In time she discovered that the longer her copy lived outside her, the harder it became to reabsorb her, to spin the pieces of herself back together. Or perhaps the more copies she made, the more intelligent they had become. Lately she was beginning to sense a trace of resistance, right at the moment of contact, small at first, but growing, as if the copies were getting accustomed to their independence. Of course, Sarah had fantasized about simply letting a copy stay out. Wouldn’t that be so helpful, to have a double? What was the harm, she wondered, so long as she could get her husband to accept it.
Her phone buzzes as she’s nursing the baby to sleep. From Mikhail. Coming home early, smiley face with two hands. She watches from the driveway cam on her phone as he pulls onto their property. He gets out to check the mail, his fit figure moving fuzzily around her screen. She’s always found him most attractive from afar. The baby’s just gone down for her afternoon nap. From the bedroom Sarah sees Mikhail step out of his car, shiny and black, hears it chirp as he double pumps the lock button. That’s when she spins off a new copy. She does it on a whim, something of an experiment. Let’s just see what happens, she tells herself.
The copy goes down to meet Mikhail, something the real Sarah almost never does anymore. Then again Mikhail usually comes in around nine at night, when she’s already putting on lotion in bed. Her husband is a lawyer and almost never home. They make a lot of money, but Sarah refuses any help. She wasn’t raised that way and can’t envision it—having a housekeeper, a live-in nanny. You can farm out your whole life to other people, if you want, but then what are you supposed to do all day? She felt lost anytime Mikhail brought these things up. It was as if he wanted to fashion her into a certain kind of wife, like the ones the other partners in the firm had. She had been to the occasional partner dinners at their respective houses. She had met those women.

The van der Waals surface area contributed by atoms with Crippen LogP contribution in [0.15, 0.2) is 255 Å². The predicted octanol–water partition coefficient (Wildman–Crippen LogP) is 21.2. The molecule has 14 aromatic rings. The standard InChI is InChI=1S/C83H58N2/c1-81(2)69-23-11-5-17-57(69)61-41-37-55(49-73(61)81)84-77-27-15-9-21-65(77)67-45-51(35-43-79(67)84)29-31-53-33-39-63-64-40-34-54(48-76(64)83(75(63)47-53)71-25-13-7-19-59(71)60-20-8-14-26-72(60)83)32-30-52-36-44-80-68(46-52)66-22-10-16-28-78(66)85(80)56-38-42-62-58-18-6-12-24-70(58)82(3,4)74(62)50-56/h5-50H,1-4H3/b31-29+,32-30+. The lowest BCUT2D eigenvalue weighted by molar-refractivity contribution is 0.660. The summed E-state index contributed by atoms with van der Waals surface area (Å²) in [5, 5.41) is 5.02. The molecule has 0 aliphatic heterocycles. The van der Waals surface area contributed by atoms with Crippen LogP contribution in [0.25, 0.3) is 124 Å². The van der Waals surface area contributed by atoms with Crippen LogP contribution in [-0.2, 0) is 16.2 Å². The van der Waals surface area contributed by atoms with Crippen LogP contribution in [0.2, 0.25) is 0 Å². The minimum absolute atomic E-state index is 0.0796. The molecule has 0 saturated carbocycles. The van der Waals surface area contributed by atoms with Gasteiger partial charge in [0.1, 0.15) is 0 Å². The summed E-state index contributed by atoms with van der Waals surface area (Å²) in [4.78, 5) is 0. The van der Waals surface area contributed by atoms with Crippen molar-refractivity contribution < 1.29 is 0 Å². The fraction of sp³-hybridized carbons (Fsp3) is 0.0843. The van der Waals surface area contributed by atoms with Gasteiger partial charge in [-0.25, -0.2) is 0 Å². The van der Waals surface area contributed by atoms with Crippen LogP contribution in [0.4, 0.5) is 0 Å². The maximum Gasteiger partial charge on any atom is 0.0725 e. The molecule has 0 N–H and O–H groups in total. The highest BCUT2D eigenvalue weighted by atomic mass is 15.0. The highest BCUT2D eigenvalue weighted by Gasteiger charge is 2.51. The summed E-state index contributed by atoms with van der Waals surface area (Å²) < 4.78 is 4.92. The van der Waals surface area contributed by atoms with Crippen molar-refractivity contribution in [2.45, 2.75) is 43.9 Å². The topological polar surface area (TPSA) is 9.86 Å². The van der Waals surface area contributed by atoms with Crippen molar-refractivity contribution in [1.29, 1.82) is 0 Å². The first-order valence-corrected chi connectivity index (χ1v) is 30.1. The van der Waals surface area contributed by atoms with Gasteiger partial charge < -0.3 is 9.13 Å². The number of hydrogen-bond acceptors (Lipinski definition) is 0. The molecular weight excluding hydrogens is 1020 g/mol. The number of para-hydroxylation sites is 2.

Sarah doesn’t dare step out into the hall to hear the conversation better, but she can tell Mikhail is surprised to see “her” waiting there for him. Surprised, and happy. And then, he realizes the baby is asleep. They have a free hour. And then, oh. Of course.
Mikhail would have balked at two Sarahs. He’d say he had enough trouble managing the one Sarah as it was. One Sarah who never wanted to get a babysitter, who never wanted to plan a weekend away, who rarely felt up for anything. That Sarah was difficult. That was not the Sarah he had married; it was the Sarah she had become, especially after the baby. He had gone and bought her this fancy house, and now he blamed her for wanting to enjoy it. He blamed her too for not trying harder in bed. Of course, he never said so, but she could tell.